By Southland Vice-President Bernadette Hunt
I’ve been thinking about the social media chat following the Groundswell protest, and it has become really apparent to me that we’re really not clever about the way we use social media.
The one sign that upset so many people seemed to be everywhere on Facebook, and we only have ourselves to blame. So many of us were triggered, annoyed or angered by it, and showed our reactions with angry or sad faces, or comments denouncing it.
The thing is, social media operates on all “reactions”, not just the positive ones. So when a comment, post or photo gets under your skin, if you react, you help spread it further. Even if you share it with a comment explaining why you disagree with it, if someone else then shares it from your post, often your post disappears and the photo is shared in its original form.
And the further it spreads, the more mainstream and accepted it appears to be.
So, what should we do to avoid this?
Annoyingly, to make sure the messages that gain traction on social media are the right ones I reckon we need to think back to the advice of well-meaning parents, grandparents, teachers about how to respond to someone who says or does something you don’t like. Turn around, walk away, don’t respond. Any response, even just an angry face reaction or a comment on their post helps propel it to a wider audience.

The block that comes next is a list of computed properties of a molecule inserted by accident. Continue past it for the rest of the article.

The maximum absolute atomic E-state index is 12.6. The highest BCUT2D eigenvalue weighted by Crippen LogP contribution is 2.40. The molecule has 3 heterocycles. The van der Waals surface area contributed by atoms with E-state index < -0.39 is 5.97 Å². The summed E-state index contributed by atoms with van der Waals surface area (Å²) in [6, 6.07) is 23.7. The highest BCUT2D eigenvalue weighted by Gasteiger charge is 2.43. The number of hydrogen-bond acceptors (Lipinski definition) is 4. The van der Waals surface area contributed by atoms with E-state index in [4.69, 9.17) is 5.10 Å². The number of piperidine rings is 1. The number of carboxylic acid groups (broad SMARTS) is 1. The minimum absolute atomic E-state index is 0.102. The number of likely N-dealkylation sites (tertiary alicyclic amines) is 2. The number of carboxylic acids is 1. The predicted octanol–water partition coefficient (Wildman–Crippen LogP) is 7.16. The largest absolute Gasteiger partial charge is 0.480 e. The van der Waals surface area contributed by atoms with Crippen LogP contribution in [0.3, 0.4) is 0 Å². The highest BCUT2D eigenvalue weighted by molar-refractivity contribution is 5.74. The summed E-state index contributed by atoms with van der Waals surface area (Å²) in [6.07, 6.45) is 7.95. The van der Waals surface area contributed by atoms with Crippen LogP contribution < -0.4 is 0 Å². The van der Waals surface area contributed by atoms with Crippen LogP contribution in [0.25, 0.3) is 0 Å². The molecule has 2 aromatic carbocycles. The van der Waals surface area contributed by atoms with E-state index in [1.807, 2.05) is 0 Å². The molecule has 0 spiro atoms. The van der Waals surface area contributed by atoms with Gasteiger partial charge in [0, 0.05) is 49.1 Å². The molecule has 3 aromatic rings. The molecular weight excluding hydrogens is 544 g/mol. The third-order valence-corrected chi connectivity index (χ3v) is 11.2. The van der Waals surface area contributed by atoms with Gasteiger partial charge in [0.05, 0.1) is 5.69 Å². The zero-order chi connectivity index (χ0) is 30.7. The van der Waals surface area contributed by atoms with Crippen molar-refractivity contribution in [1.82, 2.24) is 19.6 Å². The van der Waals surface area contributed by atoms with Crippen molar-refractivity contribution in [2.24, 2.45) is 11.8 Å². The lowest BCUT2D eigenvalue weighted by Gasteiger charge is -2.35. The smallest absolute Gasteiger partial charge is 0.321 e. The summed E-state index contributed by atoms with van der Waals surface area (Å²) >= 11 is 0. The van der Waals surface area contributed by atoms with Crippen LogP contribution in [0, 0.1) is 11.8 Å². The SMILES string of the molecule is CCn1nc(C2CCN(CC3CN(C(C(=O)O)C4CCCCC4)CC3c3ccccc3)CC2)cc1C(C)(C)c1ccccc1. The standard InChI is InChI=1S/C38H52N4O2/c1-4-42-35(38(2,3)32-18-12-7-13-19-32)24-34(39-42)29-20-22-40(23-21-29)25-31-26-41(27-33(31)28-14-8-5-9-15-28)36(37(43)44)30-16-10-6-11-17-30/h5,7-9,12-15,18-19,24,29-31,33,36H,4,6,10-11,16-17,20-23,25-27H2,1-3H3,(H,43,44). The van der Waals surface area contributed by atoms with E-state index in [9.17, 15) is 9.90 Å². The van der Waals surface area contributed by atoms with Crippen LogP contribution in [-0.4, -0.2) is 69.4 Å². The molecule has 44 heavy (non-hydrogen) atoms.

I’ve fallen into this trap myself so many times, often to try and convince the original poster to see it from the other side. But I’m determined to change my ways. From now on I am only going to react to posts that portray messages I want to help promote. If it is negative, upsets or makes me angry, I’m going to try my hardest to not respond in any way.
I know the Feds’ comms team has been practising the “turn the other cheek” approach for the last few years on their social media ‘national’ accounts. The head of Feds comms, Leigh Catley, always says it’s not like you are going to change anyone’s mind with an angry or smart-arse Facebook post, in response to their angry or smart-arse Facebook post.
Let’s all try and operate this way on Facebook. Remember, any reaction or comment helps promote the message to a wider audience – so use your reactions wisely!